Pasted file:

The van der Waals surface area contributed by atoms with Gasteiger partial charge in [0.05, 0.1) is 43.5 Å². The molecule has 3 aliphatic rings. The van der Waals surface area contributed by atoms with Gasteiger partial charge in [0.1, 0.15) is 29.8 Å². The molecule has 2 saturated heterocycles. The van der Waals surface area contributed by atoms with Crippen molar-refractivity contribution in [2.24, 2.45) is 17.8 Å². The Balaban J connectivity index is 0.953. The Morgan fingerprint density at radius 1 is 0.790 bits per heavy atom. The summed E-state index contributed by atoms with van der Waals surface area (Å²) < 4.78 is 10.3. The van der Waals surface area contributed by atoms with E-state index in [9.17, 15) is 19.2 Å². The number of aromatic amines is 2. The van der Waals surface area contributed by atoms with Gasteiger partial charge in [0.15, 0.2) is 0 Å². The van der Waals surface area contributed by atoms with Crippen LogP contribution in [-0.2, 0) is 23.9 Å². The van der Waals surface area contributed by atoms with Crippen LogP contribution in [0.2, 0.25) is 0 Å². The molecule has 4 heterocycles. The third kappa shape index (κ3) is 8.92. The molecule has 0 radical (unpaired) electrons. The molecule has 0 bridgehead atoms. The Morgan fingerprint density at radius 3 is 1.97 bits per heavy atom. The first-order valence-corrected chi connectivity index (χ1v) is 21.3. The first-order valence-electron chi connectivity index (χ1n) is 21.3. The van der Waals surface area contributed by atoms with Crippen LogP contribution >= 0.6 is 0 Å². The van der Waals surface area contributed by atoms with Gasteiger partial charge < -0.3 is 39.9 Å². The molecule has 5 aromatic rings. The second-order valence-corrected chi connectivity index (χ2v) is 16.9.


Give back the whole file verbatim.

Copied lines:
The van der Waals surface area contributed by atoms with Gasteiger partial charge in [0.05, 0.1) is 43.5 Å². The molecule has 3 aliphatic rings. The van der Waals surface area contributed by atoms with Gasteiger partial charge in [0.1, 0.15) is 29.8 Å². The molecule has 2 saturated heterocycles. The van der Waals surface area contributed by atoms with Crippen molar-refractivity contribution in [2.24, 2.45) is 17.8 Å². The Balaban J connectivity index is 0.953. The Morgan fingerprint density at radius 1 is 0.790 bits per heavy atom. The summed E-state index contributed by atoms with van der Waals surface area (Å²) < 4.78 is 10.3. The van der Waals surface area contributed by atoms with E-state index in [9.17, 15) is 19.2 Å². The number of aromatic amines is 2. The van der Waals surface area contributed by atoms with Gasteiger partial charge in [0.15, 0.2) is 0 Å². The van der Waals surface area contributed by atoms with Crippen LogP contribution in [-0.2, 0) is 23.9 Å². The van der Waals surface area contributed by atoms with Crippen LogP contribution in [0.2, 0.25) is 0 Å². The molecule has 4 heterocycles. The third kappa shape index (κ3) is 8.92. The molecule has 0 radical (unpaired) electrons. The molecule has 0 bridgehead atoms. The Morgan fingerprint density at radius 3 is 1.97 bits per heavy atom. The first-order valence-corrected chi connectivity index (χ1v) is 21.3. The first-order valence-electron chi connectivity index (χ1n) is 21.3. The van der Waals surface area contributed by atoms with Crippen LogP contribution >= 0.6 is 0 Å². The van der Waals surface area contributed by atoms with Gasteiger partial charge < -0.3 is 39.9 Å². The molecule has 5 aromatic rings. The second-order valence-corrected chi connectivity index (χ2v) is 16.9.